POLITICS & GOVERNMENT

Sweeney and Christie Strange Political Bedfellows, Says Political Analyst

Montclair State University Political Science and Law Professor Brigid Harrison sat down with NJToday Managing Editor Mike Schneider to discuss some of the current political issues in the state, including the death of Rep. Donald Payne, Super Tuesday results and the budget process in New Jersey.

Harrison said late Congressman Donald Payne has left a legacy both nationally and internationally. He was the first African-American congressman for New Jersey and worked hard for his constituents and to aid those in Africa. Payne lived in Newark and Harrison said he will be missed there. She called him “a gentleman” who was never associated with any scandals.

Since Payne was still in office when he died Tuesday, there is some uncertainty about his successor, Harrison said. Ron Rice, Assembly Speaker Sheila Oliver and Payne’s son Donald Payne Jr. may try to get the seat, according to Harrison. “We may actually see an unknown contender entering the playing field,” she added.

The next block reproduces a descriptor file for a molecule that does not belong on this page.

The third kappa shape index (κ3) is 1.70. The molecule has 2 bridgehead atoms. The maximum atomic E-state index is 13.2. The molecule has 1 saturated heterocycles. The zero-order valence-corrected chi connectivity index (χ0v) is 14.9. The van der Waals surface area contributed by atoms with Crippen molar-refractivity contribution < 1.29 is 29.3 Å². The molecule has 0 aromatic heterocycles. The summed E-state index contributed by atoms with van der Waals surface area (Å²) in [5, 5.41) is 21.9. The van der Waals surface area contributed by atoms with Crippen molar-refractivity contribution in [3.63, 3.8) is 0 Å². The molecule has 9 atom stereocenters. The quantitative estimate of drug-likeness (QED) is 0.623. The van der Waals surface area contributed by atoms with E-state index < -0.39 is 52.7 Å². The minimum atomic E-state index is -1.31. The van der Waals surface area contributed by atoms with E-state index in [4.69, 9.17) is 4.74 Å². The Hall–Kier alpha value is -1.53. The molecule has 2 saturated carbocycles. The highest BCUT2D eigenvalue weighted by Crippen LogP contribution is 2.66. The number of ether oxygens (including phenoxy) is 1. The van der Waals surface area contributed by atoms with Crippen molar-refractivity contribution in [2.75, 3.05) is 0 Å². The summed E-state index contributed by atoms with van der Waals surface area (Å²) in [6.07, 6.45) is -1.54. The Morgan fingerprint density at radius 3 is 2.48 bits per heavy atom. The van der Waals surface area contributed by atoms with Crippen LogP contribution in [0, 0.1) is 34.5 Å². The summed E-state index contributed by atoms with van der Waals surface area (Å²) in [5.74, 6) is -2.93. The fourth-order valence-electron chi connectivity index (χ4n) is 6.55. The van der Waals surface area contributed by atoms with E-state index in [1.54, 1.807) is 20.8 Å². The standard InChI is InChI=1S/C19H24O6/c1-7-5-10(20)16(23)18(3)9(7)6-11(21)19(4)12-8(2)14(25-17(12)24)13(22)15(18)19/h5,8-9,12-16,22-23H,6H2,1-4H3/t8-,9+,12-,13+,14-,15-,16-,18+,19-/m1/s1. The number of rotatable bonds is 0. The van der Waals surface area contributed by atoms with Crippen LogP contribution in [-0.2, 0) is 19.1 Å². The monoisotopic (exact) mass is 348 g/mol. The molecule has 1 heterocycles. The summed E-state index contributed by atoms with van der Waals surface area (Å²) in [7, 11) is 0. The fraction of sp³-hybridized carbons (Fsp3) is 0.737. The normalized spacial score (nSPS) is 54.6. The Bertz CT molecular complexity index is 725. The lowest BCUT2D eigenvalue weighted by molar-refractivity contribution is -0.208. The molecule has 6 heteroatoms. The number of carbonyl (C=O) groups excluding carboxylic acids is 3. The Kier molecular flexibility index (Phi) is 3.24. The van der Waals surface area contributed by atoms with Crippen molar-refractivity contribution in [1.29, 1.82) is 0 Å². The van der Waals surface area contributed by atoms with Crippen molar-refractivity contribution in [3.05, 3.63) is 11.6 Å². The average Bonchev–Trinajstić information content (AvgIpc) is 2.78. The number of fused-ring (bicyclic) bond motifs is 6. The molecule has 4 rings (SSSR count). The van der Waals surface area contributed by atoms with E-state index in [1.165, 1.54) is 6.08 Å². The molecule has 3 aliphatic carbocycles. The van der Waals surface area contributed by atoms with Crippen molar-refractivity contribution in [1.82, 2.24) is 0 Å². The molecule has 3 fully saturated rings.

After the Super Tuesday results came in, Mitt Romney, who Gov. Chris Christie has supported, is in front of other Republicans in the presidential primary, but Harrison pointed out that there is a continuing battle among the party based on ideology and geography. She said Christie campaigning on behalf of Romney is helpful to him for future races.

“I think that he’s primarily interested in keeping his name out there on the national scene,” Harrison said. “I think by keeping these connections alive he’s also keeping the money connection alive for his own ability to raise money for his own reelection campaign in 2013.”

With the budget, Harrison said, “I think there is a kind of strange bedfellows alliance between Sen. Steve Sweeney and the governor,” which she said could be because of their individual relationships with George Norcross. She also said that Christie has seen the link between property tax relief and income taxes as common ground. Currently, Senate Democrats have proposed an income tax cut linked to property taxes for residents who make less than $250,000 a year while Christie has proposed a 10 percent income tax cut across the board.

“I think the proposals right now are very different,” Harrison said. “And in fact the money each will cost the state is very different and i think that needs to be addressed in the budget process.”

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